This is an incomplete list of the major forms (I am leaving out vocal music/Opera which I know basically nothing about — more on that later). I am simplifying and generalizing but these are the ones you are most likely to encounter and I provide some examples.


These are “studies”, pieces that meant to emphasize a skill or technique a performer should master. A music student will work on lots of etudes, but that does not mean these are simple pieces or that they are just technical. Because they are about helping the performer to master a skill, these will be for a single instrument.

Example: Rachmaninoff: Études-Tableaux, Op. 33 №4

I really love this piece, it has lots of character and feeling, it practically dances off the keyboard in Russian. After you listen to this 3 minute piece, take a look through this 40 minute tutorial by Paul Barton. I’d love for you to listen to all of it, but at least skip through a few sections to see the skill required to play this.


Quartets (or sometimes trios, sextets, or septets) for string instruments are a very popular form. You will usually have two violins, one viola, and a cello. I’ve heard it said and have come to believe that composers save their most intimate thoughts for this form. I don’t know where to start on explaining how special they are. Connecting with a small group of jazz players at a smoky, nearly empty night club comes closest to conjuring up some feelings I am trying to capture.

Example: Very hard to choose, but Johannes Brahms Quartet in A minor

Skip ahead to the last movement. Quartets, like all the other forms I’ll list are divided into sections called movements. Quartets and concertos usually have 3, and symphonies 4 (the rule on numbers can always be broken). Another reason why Classical music is so great is that these movements will usually have very different moods and energies, but they usually have themes that string them together. Those themes are often twisted, hidden, reversed, or otherwise transformed. This isn’t done to trick you, but it does usually provide a sense of harmony and unification. This layer of complexity is brilliant because it’s one of the things that makes the music more human. A pop song is 5 minutes, maybe with a single beat and one topic. But a human being, has moods, feelings, variations, heights, depths.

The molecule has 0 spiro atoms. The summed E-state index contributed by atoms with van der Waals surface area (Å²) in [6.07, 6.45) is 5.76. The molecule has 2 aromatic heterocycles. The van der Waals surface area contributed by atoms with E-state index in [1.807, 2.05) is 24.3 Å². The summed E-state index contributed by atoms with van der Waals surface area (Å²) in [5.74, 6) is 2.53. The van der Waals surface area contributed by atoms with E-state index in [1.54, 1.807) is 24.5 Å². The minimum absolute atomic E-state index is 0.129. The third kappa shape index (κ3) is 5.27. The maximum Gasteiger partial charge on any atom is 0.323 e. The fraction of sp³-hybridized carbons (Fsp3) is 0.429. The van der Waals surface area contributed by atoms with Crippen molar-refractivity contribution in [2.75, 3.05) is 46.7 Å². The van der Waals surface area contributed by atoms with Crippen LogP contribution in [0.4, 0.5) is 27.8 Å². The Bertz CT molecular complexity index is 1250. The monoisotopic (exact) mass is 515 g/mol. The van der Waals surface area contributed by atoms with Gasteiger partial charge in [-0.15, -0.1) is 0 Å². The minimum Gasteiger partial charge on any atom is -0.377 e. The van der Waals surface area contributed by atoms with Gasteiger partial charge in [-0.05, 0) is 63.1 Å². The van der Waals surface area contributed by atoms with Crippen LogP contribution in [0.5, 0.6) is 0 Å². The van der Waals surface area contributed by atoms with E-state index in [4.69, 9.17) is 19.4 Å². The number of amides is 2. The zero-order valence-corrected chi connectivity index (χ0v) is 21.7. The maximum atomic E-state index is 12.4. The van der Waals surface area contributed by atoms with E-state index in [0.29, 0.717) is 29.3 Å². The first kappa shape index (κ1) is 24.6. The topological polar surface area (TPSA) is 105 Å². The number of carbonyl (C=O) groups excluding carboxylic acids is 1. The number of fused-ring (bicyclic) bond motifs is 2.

Concertos (really Concerti is the plural)

These are larger pieces, usually featuring a soloist and orchestra. Sometimes, the composer opts for balance, sometimes a battle. Both are exciting! A concerto is a great place to start if you already know there is a particular instrument you like (Just Google “Tympani Concerto”).

Example: Elgar Cello Concerto

Obviously I am biased, but what a great concerto. I’ve started the link in the last movement. I think it’s easy to follow the back-and-forth between soloist and orchestra.

Bonus example: I’ll give another recommendation to prove I am not totally cello-biased. One of the other reasons for a concerto is to show of the technical brilliance of the soloists. Can it get better than Martha Argerich playing Prokofiev’s 3rd Piano Concerto? The hand-over-hand coordination is unbelievable when you get to 7:10 from this section of the first movement. (Stopping to watch all these clips is making this take a lot longer to write). This is also a good time to mention that movements also have titles like “Allegro” or “Scherzo.” In much of Western music these notations are from Italian, and they normally tell you something about the mood/speed/energy of the section. Here is a list of these common terms that can prepare you for what you are about to hear: Music Glossary (not all of these are purely markings for the tempo of a movement, but I haven’t found a list with just those so may have to make my own).


This is the largest of the forms. There could be 100 or more players, and pieces may be 30 minutes or more. Symphonies are amazing for so many reasons. To choose a single reason — a symphony belongs to everyone — it is inherently a collaboration. A single performer can create a dance. A painter can create a painting. An author can write a book. But no one person can make a symphony.